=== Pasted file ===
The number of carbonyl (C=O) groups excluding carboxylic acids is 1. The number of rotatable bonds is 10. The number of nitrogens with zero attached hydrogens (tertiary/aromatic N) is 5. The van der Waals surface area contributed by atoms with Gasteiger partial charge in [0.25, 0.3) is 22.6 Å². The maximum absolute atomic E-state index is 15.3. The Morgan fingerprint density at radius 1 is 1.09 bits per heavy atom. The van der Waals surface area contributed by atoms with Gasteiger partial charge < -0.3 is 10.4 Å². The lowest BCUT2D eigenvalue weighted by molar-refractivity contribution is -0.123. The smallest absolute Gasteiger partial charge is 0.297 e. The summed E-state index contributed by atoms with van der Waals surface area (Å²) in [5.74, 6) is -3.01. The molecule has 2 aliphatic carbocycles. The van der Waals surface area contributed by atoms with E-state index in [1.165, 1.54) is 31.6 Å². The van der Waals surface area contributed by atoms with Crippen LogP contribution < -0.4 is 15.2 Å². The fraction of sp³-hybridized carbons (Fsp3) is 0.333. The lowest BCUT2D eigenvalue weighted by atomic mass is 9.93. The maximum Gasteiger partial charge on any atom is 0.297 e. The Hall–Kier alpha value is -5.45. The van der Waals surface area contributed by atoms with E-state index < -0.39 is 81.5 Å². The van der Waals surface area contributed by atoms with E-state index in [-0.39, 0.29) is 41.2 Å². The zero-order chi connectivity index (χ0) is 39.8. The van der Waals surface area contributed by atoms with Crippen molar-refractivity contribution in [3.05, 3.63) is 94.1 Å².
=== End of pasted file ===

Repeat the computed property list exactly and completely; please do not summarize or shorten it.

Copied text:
The number of carbonyl (C=O) groups excluding carboxylic acids is 1. The number of rotatable bonds is 10. The number of nitrogens with zero attached hydrogens (tertiary/aromatic N) is 5. The van der Waals surface area contributed by atoms with Gasteiger partial charge in [0.25, 0.3) is 22.6 Å². The maximum absolute atomic E-state index is 15.3. The Morgan fingerprint density at radius 1 is 1.09 bits per heavy atom. The van der Waals surface area contributed by atoms with Gasteiger partial charge < -0.3 is 10.4 Å². The lowest BCUT2D eigenvalue weighted by molar-refractivity contribution is -0.123. The smallest absolute Gasteiger partial charge is 0.297 e. The summed E-state index contributed by atoms with van der Waals surface area (Å²) in [5.74, 6) is -3.01. The molecule has 2 aliphatic carbocycles. The van der Waals surface area contributed by atoms with E-state index in [1.165, 1.54) is 31.6 Å². The van der Waals surface area contributed by atoms with Crippen LogP contribution < -0.4 is 15.2 Å². The fraction of sp³-hybridized carbons (Fsp3) is 0.333. The lowest BCUT2D eigenvalue weighted by atomic mass is 9.93. The maximum Gasteiger partial charge on any atom is 0.297 e. The Hall–Kier alpha value is -5.45. The van der Waals surface area contributed by atoms with E-state index < -0.39 is 81.5 Å². The van der Waals surface area contributed by atoms with E-state index in [-0.39, 0.29) is 41.2 Å². The zero-order chi connectivity index (χ0) is 39.8. The van der Waals surface area contributed by atoms with Crippen molar-refractivity contribution in [3.05, 3.63) is 94.1 Å².